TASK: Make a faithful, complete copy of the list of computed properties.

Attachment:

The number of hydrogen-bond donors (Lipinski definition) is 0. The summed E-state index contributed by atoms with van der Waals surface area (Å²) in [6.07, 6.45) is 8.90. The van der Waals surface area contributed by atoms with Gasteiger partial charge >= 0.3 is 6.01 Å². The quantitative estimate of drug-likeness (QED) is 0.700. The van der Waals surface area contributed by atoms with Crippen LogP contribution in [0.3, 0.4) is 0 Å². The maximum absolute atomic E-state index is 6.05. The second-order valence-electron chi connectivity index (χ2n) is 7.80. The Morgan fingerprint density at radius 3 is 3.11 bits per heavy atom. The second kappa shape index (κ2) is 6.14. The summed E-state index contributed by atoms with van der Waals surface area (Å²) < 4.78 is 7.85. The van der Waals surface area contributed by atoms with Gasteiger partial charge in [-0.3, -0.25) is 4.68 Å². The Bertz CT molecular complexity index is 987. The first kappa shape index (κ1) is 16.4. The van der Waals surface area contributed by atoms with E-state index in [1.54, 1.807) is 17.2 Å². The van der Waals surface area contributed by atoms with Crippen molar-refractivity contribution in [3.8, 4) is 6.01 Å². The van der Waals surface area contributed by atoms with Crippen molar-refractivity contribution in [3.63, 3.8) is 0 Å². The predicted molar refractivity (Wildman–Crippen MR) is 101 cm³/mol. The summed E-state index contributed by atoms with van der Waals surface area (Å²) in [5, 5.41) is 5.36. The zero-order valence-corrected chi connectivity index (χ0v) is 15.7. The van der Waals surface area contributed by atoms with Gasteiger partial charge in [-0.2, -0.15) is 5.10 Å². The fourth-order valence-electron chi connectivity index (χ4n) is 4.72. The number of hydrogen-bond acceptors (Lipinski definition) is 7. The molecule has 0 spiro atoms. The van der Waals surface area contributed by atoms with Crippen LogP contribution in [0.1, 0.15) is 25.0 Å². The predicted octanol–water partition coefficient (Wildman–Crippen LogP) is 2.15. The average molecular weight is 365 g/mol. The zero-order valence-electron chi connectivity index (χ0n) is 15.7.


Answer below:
The number of hydrogen-bond donors (Lipinski definition) is 0. The summed E-state index contributed by atoms with van der Waals surface area (Å²) in [6.07, 6.45) is 8.90. The van der Waals surface area contributed by atoms with Gasteiger partial charge >= 0.3 is 6.01 Å². The quantitative estimate of drug-likeness (QED) is 0.700. The van der Waals surface area contributed by atoms with Crippen LogP contribution in [0.3, 0.4) is 0 Å². The maximum absolute atomic E-state index is 6.05. The second-order valence-electron chi connectivity index (χ2n) is 7.80. The Morgan fingerprint density at radius 3 is 3.11 bits per heavy atom. The second kappa shape index (κ2) is 6.14. The summed E-state index contributed by atoms with van der Waals surface area (Å²) < 4.78 is 7.85. The van der Waals surface area contributed by atoms with Gasteiger partial charge in [-0.3, -0.25) is 4.68 Å². The Bertz CT molecular complexity index is 987. The first kappa shape index (κ1) is 16.4. The van der Waals surface area contributed by atoms with E-state index in [1.54, 1.807) is 17.2 Å². The van der Waals surface area contributed by atoms with Crippen molar-refractivity contribution in [3.8, 4) is 6.01 Å². The van der Waals surface area contributed by atoms with Crippen molar-refractivity contribution in [3.63, 3.8) is 0 Å². The predicted molar refractivity (Wildman–Crippen MR) is 101 cm³/mol. The summed E-state index contributed by atoms with van der Waals surface area (Å²) in [5, 5.41) is 5.36. The zero-order valence-corrected chi connectivity index (χ0v) is 15.7. The van der Waals surface area contributed by atoms with Gasteiger partial charge in [-0.2, -0.15) is 5.10 Å². The fourth-order valence-electron chi connectivity index (χ4n) is 4.72. The number of hydrogen-bond acceptors (Lipinski definition) is 7. The molecule has 0 spiro atoms. The van der Waals surface area contributed by atoms with Crippen LogP contribution in [0.1, 0.15) is 25.0 Å². The predicted octanol–water partition coefficient (Wildman–Crippen LogP) is 2.15. The average molecular weight is 365 g/mol. The zero-order valence-electron chi connectivity index (χ0n) is 15.7.